New Tax Could Make Vermonters- and Our Government- Poorer

By David Flemming

All Vermont taxpayers, especially those using Airbnb to travel or host, should be concerned about a new tax bill that passed the Senate and is being considered in the House. S204 would force travelers to pay higher prices for fewer places to rest, give less opportunities to Airbnb hosts, and leave less revenue in the state’s coffers.

Committee discussion in recent weeks about S204 made it clear that Airbnb was the target for new regulation on short-term rentals in Vermont. “Prior to offering for rent a short-term rental, a person shall register with the Commissioner (of Health)… whenever an inspection demonstrates that the short-term rental is not operated in accordance…. the registrant (will be notified) of the conditions found and shall direct necessary changes.”

In addition to the per-booking tax that the state began collecting back in 2016, the registration inconvenience is accompanied by a new tax: “a short-term rental unit registrant shall pay to the Department fifty percent of the (lodging) fee required.” Vermont statute indicates that “lodging establishments… (with a) capacity of 1 to 10” have an annual fee of $130.00.” So a single Airbnb unit would cost $65 for a host to register annually, before per-booking taxes.

In order to understand how the tax hurts Airbnb hosts and guests despite being only imposed on the hosts, we need to understand a hypothetical market for Airbnb’s in Vermont, as shown in the chart “Vermont’s Airbnb Market With S240 Tax.” The line [Supplyno-tax] intersects the [Demand] line for rental units at [Equilibriumno-tax], indicating that a less-regulated Airbnb VT market would produce a Quantity of 10,000 rental units annually [Qno-tax] , at a price of $35/night [Pno-tax].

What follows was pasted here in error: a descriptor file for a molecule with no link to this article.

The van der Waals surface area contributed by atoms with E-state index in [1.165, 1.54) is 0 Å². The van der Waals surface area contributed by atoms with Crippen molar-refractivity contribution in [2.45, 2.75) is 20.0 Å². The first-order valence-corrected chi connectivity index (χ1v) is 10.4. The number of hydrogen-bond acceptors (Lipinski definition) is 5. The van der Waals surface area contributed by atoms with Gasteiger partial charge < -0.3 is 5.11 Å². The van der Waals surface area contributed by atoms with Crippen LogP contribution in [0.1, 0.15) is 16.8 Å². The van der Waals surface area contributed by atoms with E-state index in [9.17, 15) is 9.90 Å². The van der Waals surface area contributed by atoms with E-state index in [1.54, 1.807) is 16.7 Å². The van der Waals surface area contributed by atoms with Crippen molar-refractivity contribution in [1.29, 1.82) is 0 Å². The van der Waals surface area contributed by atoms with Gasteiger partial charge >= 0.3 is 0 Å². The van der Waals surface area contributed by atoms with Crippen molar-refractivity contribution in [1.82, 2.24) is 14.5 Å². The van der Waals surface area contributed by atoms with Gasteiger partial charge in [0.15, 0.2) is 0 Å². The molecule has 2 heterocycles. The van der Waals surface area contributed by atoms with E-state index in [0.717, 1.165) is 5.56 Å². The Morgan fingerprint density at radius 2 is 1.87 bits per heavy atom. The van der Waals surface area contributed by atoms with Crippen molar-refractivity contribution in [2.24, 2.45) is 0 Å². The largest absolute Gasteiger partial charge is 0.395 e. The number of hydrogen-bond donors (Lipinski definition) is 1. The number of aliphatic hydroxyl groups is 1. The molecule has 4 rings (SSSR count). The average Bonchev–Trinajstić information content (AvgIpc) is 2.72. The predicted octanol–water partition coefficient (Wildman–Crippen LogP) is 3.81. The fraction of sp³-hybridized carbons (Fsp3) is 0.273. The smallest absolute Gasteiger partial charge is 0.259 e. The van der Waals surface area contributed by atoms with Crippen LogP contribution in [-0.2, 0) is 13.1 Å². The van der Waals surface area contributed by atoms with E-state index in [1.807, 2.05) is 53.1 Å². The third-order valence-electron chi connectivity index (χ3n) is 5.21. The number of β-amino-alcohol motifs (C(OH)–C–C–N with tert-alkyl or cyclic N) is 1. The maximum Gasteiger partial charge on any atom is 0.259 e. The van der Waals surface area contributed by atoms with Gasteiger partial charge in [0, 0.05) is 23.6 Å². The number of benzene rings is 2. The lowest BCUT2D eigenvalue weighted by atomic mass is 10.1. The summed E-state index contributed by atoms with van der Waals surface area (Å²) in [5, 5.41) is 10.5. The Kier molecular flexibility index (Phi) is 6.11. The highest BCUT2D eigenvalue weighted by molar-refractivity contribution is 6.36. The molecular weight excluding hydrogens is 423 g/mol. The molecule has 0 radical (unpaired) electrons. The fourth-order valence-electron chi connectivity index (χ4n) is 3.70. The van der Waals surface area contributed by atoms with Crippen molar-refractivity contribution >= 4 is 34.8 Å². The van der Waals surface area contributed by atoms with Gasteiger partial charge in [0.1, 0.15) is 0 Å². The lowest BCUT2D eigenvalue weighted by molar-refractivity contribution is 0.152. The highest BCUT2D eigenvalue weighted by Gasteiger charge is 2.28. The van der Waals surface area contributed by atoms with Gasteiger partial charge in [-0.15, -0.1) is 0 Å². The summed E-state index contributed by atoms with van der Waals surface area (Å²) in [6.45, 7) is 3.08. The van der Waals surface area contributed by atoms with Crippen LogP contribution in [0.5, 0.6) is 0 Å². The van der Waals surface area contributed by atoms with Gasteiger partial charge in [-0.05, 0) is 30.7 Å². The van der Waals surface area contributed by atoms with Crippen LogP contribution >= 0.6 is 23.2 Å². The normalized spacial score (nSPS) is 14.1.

Assuming the S240 tax is imposed and hosts are extremely tax sensitive, [Supplyno-tax] will shift left to [Supplytax] toward the new [Equilibriumtax] . This would cause the quantity of Vermont rental units to to decrease from [Qno-tax] to [Qtax]. The quantity decrease is the net result of hosts being less likely to open up their homes and fewer Airbnb guests willing to pay higher prices. If Airbnb hosts and guests are price sensitive enough, we could see Vermont make less net revenue overall if houses pulled off the market results in a severe enough booking decline and accompanying per-booking tax collection decrease.

For an Airbnb host that only offers their home for a few nights a year, we can expect them to pass on large portion of the tax to their guests (assuming they decide to keep operating or register at all). In this example, guests, on average, would pay the host $45 per night [PGuestTax]. The state would collect $45 – $20 [PGuestTax] – [PHostTax], which is $25 in this example. The host would keep the other $20 n this example..

In the end, Airbnb guests would have fewer Airbnb homes to choose from, with price increases across the board. We would need far more specific data to answer “by how much?” The state would keep a much smaller percentage if an Airbnb host operated regularly, but that isn’t much solace for occasional Airbnb hosts who pull their home off the market to avoid the tax. While S240 would affect occasional and frequent hosts to different extents, the overall effect would be higher prices and fewer options for travelers.